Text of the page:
Facultad de Ciencias

Adira Amaya Urquijo
Docente investigadora
Pontificia Universidad Javeriana

Adriana del Pilar García Galán
Artista catedrática universitaria, Bogotá, D.C

Alonso Correa Toro,
Profesor veterinaria y ZOOTECNIA,
Universidad Nacional de Colombia

Alix Ginneth Camacho Vargas
Profesora cátedra
Pontificia Universidad Javeriana, Bogotá, D.C

Ángela María Vásquez Correa
Profesora titular DSc.
Laboratorio de Productos Forestales LPF
Departamento de Ciencias Forestales

Andrés Villaveces
Departamento de Matemáticas
Universidad Nacional de Colombia

Aida Cecilia Gálvez Abadía (Dra.)
Profesora Titular Jubilada.
Universidad de Antioquia
Medellín (Colombia)

For full list of signatures go here.

Join us at iCI (Independent Curators International) in NYC for the launch of the ArtLeaks Gazette #5!

May 23, 2019
Event_Image_1

Image Caption: ArtLeaks, Banners, 2011-2015, “A Real Work of Art” (RAM Gallery, Oslo), 2015

Patriarchy Over & Out: Discourse Made Manifest: Corina Apostol and Jasmina Tumbas
Tuesday, June 4, 2019
6:30-8pm

ICI 401 Broadway Suite 1620
New York, NY 10013
FREE and open to the public

On June 4th join ICI for the launch of ArtLeaks Gazette #5: Patriarchy Over & Out: Discourse Made Manifest with co-editors Corina Apostol and Jasmina Tumbas will consider queer, trans, feminist, racial, and economic justice through discussion and visual exchange of related materials. Several contributors of the gazette will also be present. One of over twenty-five periodicals included in ICI’s Publishing Against the Grain, ArtLeaks is exemplary this touring exhibition that provides a space for reading, thinking, and conversing, where slowing down can become a form of intellectual resistance.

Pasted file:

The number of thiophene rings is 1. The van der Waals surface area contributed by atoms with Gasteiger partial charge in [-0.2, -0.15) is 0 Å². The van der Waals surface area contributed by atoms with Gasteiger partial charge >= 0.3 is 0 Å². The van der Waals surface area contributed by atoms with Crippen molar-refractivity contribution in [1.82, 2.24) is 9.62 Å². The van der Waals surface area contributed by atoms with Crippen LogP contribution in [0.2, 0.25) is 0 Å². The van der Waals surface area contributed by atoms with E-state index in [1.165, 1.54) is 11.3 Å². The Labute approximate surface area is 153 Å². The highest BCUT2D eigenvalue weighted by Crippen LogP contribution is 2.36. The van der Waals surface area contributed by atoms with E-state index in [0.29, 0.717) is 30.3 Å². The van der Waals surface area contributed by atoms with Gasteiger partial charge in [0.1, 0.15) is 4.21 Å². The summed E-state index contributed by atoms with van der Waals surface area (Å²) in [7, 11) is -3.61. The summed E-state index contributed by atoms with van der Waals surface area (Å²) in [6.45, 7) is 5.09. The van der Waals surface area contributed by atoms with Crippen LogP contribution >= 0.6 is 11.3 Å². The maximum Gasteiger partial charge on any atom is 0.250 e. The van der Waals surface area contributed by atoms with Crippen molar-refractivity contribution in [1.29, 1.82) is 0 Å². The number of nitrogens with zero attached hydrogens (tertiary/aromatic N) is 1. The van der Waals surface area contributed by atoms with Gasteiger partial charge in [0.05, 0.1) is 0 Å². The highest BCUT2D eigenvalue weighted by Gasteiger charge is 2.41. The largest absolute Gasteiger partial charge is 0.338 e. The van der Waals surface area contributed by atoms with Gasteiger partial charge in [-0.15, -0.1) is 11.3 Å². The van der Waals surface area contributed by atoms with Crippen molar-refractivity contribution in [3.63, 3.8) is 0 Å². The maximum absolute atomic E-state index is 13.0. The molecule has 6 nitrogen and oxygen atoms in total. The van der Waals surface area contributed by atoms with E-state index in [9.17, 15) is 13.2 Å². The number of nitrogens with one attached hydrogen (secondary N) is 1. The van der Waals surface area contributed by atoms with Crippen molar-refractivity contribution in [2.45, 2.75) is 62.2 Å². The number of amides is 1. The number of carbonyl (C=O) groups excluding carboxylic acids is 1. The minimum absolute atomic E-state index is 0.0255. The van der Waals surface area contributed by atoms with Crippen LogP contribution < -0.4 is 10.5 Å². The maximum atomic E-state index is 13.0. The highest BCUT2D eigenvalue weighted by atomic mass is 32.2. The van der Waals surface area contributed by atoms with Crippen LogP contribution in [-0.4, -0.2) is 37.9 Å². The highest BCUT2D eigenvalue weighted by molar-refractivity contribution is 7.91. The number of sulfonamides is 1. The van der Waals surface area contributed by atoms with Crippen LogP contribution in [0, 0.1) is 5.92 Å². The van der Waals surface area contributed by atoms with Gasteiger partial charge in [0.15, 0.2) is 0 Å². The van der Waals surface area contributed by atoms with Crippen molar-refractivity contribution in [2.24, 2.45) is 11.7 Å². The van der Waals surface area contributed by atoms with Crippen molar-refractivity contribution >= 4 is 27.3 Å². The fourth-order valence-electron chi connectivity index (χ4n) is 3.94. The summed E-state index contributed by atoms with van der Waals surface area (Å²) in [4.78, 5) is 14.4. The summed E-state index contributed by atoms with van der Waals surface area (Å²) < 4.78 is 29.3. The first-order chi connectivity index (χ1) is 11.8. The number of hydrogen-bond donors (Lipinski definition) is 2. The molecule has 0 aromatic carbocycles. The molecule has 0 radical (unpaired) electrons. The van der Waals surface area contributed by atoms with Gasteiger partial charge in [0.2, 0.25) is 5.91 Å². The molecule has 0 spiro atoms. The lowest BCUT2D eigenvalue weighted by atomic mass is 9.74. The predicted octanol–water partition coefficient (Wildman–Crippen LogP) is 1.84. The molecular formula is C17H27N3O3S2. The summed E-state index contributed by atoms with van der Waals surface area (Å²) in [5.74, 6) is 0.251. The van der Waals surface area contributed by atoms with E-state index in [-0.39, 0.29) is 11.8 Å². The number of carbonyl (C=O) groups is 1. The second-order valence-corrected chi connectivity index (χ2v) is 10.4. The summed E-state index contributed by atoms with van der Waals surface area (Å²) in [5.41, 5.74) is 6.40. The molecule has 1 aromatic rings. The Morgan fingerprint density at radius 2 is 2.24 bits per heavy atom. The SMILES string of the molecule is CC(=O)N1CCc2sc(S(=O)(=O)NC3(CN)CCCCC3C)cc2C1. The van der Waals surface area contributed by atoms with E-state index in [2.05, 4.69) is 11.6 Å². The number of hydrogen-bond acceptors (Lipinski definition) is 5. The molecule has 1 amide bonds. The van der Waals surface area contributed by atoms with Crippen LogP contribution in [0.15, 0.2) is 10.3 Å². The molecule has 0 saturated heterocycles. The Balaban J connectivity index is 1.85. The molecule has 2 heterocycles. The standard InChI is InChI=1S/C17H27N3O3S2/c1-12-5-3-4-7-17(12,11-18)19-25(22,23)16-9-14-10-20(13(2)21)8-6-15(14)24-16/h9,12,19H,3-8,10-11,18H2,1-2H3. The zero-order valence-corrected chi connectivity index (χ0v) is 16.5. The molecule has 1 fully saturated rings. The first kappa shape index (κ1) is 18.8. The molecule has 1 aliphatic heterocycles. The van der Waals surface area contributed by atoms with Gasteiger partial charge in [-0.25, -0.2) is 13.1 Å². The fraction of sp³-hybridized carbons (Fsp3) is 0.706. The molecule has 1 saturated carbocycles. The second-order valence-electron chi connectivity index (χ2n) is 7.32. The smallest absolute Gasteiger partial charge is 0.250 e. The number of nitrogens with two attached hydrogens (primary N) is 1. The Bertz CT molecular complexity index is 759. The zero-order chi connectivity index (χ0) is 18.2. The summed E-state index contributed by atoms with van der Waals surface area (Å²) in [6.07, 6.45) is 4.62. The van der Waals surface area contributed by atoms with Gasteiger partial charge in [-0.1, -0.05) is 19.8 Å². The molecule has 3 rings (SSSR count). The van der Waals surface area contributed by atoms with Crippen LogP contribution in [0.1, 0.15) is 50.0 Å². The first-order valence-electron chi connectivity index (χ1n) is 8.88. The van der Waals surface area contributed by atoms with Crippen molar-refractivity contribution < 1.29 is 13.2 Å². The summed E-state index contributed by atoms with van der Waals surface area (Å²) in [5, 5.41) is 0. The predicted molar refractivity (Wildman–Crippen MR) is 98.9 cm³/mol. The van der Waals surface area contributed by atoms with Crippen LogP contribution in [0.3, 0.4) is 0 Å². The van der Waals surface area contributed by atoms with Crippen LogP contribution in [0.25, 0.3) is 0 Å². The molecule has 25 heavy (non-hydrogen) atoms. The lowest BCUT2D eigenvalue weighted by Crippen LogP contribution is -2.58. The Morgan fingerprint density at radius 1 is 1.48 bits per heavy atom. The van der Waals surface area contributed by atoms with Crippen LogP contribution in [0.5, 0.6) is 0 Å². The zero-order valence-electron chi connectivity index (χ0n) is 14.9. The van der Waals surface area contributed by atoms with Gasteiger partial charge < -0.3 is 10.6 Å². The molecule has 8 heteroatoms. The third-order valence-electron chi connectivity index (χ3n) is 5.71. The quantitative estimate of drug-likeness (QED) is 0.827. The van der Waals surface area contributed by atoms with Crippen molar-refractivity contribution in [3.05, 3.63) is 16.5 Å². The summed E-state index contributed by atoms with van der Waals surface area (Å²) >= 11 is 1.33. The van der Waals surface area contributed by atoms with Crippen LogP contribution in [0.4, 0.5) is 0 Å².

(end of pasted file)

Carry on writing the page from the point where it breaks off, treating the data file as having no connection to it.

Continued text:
This event is free and open to the public. To attend, please RSVP to rsvp@curatorsintl.org with PATRIARCHY in the subject line.

61532937_10102552756552597_7058433375475859456_o

Poster by Jasmina Tumbas

 


Independent Curators International (ICI) is a unique arts organization that focuses on the role of the curator in contemporary art. We believe that curators create more than exhibitions — they are arts community leaders and organizers who champion artistic practice; build essential infrastructures, such as art spaces and institutions; and generate public engagement with art. Curators are, therefore, uniquely positioned to have an important impact on the artistic field, and on the communities they serve.